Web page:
By Gabriel Ntoka
In recent weeks, the debate concerning the billing model for the pay-television industry in Nigeria has shifted to the lack of implementation of the pay-per-view (PPV) billing model. This issue has, undeniably, dominated discussions in both the traditional and social media, particularly because of the profile of individuals that have expressed their position on the issue.
Some political office holders such as Hon. Unyime Idem, the Deputy Chairman of the House of Representatives Committee on Communication and Lai Mohammed, Minister of Information, have both advocated and insisted that pay-TV operators ditch the monthly bundling model for PPV. The duo alongside other advocates have claimed that the PPV model is in widespread use in various countries, adding that subscribers can select channels they prefer to view and pay for daily, weekly or bi-monthly packages, similar to the billing system the telecommunications industry. They also claimed that the advocated model would provide an affordable option for poor Nigerians and reduce money spent on subscription, even when the service is not used due to the erratic nature of power supply in the country.
But the claims of PPV advocates in Nigeria just barely scratches the surface regarding the issue. In the promotion of their agenda, the campaigners did not disclose the full implications of the PPV implementation on Nigerian subscribers. The PPV model cannot be and is falsely equated to the pay-as-you-go (PAYG) system operational in the telecommunications industry.
It is instructive to note that the PAYG model is not operational in the pay-TV industry anywhere in the world. Telephone users are being billed for the time used for a phone call, hence the usage of the PAYG model in the telecommunications sector. The claim that viewers are only billed for the amount of time when the television is switched on in other climes as preposterously declared by the PAYG advocates is nothing but a creation of false impression, thereby misleading the Nigerian public. This is because content, and not time, is the currency bought by pay-TV operators. Therefore, the pay-TV’s industry billing system, for all intents and purposes, cannot be equated to that of the telcos.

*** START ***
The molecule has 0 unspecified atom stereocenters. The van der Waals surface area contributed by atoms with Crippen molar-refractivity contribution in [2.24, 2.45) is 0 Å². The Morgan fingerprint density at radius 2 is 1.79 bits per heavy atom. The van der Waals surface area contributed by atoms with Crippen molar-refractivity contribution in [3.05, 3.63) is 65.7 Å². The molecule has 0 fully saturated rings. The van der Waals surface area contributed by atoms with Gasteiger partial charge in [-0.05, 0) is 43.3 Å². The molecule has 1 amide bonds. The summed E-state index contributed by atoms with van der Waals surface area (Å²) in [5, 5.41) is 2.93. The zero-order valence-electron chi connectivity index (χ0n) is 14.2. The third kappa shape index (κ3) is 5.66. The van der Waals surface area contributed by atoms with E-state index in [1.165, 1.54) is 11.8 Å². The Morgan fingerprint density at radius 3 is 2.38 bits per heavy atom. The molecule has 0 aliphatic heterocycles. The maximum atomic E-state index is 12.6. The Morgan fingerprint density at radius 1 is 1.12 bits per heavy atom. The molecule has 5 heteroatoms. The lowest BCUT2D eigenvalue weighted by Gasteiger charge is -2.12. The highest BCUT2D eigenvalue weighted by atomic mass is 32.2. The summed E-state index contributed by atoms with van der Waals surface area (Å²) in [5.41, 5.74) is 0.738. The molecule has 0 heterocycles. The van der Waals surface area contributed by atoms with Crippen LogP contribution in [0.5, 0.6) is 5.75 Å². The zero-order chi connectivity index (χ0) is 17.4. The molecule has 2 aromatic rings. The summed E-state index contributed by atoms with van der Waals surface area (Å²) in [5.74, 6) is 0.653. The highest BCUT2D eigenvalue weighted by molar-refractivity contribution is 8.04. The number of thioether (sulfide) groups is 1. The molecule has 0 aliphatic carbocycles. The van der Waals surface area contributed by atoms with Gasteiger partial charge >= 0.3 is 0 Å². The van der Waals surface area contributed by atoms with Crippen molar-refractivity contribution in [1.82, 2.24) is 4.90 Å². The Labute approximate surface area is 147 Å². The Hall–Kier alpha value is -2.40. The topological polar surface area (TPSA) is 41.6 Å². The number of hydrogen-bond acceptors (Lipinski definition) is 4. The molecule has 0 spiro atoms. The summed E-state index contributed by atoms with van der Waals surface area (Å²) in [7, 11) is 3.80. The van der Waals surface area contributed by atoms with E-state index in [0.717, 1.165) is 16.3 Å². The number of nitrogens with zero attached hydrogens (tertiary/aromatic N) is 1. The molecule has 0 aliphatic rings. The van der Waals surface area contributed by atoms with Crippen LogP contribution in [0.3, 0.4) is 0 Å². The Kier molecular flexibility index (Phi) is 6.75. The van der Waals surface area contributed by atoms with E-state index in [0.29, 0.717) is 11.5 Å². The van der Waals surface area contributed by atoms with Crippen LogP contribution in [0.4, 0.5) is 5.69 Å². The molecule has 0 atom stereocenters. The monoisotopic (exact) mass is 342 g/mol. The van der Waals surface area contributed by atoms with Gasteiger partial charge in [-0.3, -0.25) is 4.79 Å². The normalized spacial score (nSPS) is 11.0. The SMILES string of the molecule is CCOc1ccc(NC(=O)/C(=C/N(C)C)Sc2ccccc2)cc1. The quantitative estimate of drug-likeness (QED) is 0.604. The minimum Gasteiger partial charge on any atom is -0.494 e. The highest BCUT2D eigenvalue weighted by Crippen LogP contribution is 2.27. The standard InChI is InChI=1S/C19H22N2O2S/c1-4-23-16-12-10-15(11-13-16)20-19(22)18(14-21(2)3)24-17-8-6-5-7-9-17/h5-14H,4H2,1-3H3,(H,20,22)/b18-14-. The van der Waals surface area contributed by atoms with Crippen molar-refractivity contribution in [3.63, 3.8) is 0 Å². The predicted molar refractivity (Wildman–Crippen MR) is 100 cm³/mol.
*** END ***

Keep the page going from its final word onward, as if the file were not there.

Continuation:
Furthermore, it is not difficult to grasp while timing is not used as a billing metrics in pay-TV. The technology used in Pay-TV broadcast transmits signal in one direction: directly to the decoder; not to the operator. What this means is the pay-TV operator is unable to know whether or not a subscriber is watching.
However, the real pay-per-view model that is intended to be advocated by the campaigners as is a billing system which allows subscribers to pay a ONE-TIME fee view the broadcast of high-priced programmes that include feature films, and one-off live sporting and entertainment events. It can be described as a la carte – a system in which customers subscribe to individual channels or programmes.